From old fashioned to in fashion
Kids learn how to sew at a local library
Thursday, November 15, 2007
BPL Quiltmakers’ sewing strategies
• Pick a sewing machine that has both a drop-in bobbin and a speed control setting, which allows kids to sew more slowly even if they "floor" the pedal.
• The worst thing is to start with a machine that isn’t working well. If you already own a sewing machine, have it serviced, if necessary.
• It’s hard for a kid to maintain the 1/4-inch seam allowance. Be understanding but firm when a seam has to be ripped out.
• Matching edges is hard when putting together the quilt top. Let the child know in advance that even experts can find this difficult.
• Adults can learn to sew along with the child. Check out class lists at local fabric stores.
Short stuff: Spotlight
There was a mild uproar when Riverside School District 96, which serves Riverside and parts of Brookfield and North Riverside, dropped traditional Home Economics (cooking and sewing) at its middle school in favor of classes considered more relevant for today’s youth.
Coincidentally, the end of the Home Economics marked the beginning of the Brookfield Public Library’s Quiltmakers group. The formation of the group also coincides with the growing popularity of knitting, sewing and fashion designing among tweens and teens. Even sewing machine manufacturers have reported an upswing in sales during recent years—Singer, a major manufacturer of sewing machines, reports that sewing machines sales in the U.S. climbed from 1.5 million in 1999 to nearly 3 million in 2005.
The brainchild of youth librarian Becky Huebler, BPL Quiltmakers has met once a month for just over a year (once a week during the summer). The result has been three hand-sewn quilts, two of which were recently auctioned in a library fundraiser.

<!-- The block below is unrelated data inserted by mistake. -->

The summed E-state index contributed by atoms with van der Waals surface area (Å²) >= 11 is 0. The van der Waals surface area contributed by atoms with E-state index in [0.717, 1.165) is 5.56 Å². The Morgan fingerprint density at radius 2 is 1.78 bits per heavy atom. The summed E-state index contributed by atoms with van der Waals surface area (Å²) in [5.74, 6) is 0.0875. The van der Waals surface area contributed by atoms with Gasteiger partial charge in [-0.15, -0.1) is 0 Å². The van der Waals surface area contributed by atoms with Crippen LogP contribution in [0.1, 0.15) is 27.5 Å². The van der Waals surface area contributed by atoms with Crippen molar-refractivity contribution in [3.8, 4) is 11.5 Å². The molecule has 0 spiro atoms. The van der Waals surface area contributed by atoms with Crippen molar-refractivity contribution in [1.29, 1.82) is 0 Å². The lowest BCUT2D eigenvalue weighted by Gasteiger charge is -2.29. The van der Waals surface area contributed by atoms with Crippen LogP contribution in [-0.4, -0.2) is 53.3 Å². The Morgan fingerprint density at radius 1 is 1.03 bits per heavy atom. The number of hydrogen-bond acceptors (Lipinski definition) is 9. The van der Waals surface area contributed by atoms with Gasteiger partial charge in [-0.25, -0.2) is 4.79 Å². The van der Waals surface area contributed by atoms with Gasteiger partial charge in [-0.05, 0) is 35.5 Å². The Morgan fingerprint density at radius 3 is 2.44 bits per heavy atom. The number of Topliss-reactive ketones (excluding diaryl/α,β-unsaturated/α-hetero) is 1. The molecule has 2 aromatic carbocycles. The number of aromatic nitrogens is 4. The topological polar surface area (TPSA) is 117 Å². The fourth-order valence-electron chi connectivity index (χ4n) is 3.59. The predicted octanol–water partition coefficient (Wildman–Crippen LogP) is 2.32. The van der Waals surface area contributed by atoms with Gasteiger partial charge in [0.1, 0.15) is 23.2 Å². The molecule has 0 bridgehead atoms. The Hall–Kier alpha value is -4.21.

Learning to make crib quilts
Through this fall and winter, the group, which averages about 10 kids per meeting, aims to make 20 machine-sewn crib quilts that will be donated to several charities selected by the Salt Creek Quilters Guild. If the quiltmaker completes three quilts, however, she will be able to keep one for herself. But fourth-grader Julia Buffo isn’t sure she’ll hold onto one of her quilts. "I might even decide not to keep one," she says. "It’s generous and nice to share what you’ve made."
Primarily girls have joined the BPL Quiltmakers, but there’s nothing stopping boys from learning this skill (one boy and one father have participated, but they are taking a break during the machine-sewing steps). The kids range in age from 8 to 12, although the group is open to older kids too. The only prerequisite for those under 9 is the ability to hand sew a straight line—one of the most difficult tasks to master, says Huebler. Kids over 9 are taught to hand sew a straight line during the meetings.
Group members have learned how to sew both by hand and machine. They participate in all aspects of quilt making, including placing quilt batting, cutting fabric and using an iron. "I was nervous about the ironing," admits Huebler. "But I was surprised at how fast parents were for it. I was also surprised by the fact that parents weren’t nervous about the sewing machines."
Members are also expected to learn how to thread the machine’s needle, load the bobbin with thread and put the bobbin back into the machine.
Parents like having kids sew
Parents are quick to praise the program and Huebler. "I’ve been surprised by the ease with which the girls dove into using the sewing machines," says Anna Wilson, mom to fourth-grader Emma. "As adults, we’re hesitant, but kids just go right into it."
Next up for the BPL Quiltmakers is a scrappy quilt. This time the kids will select the fabrics, rather than relying on repeated patterns for each quilt block. As with any undertaking, finding the money to buy materials can be tough. To help cover costs, the group has received private donations and special pricing from a sewing supply store. Members are not charged to participate, nor do they need to supply their own sewing machines. The materials cost has totaled slightly more than $300. The lessons being learned and the pure enthusiasm and pride on these young faces show that this is an endeavor well worth the money.
Martha Carlson lives in Brookfield with her husband and their three library-loving children.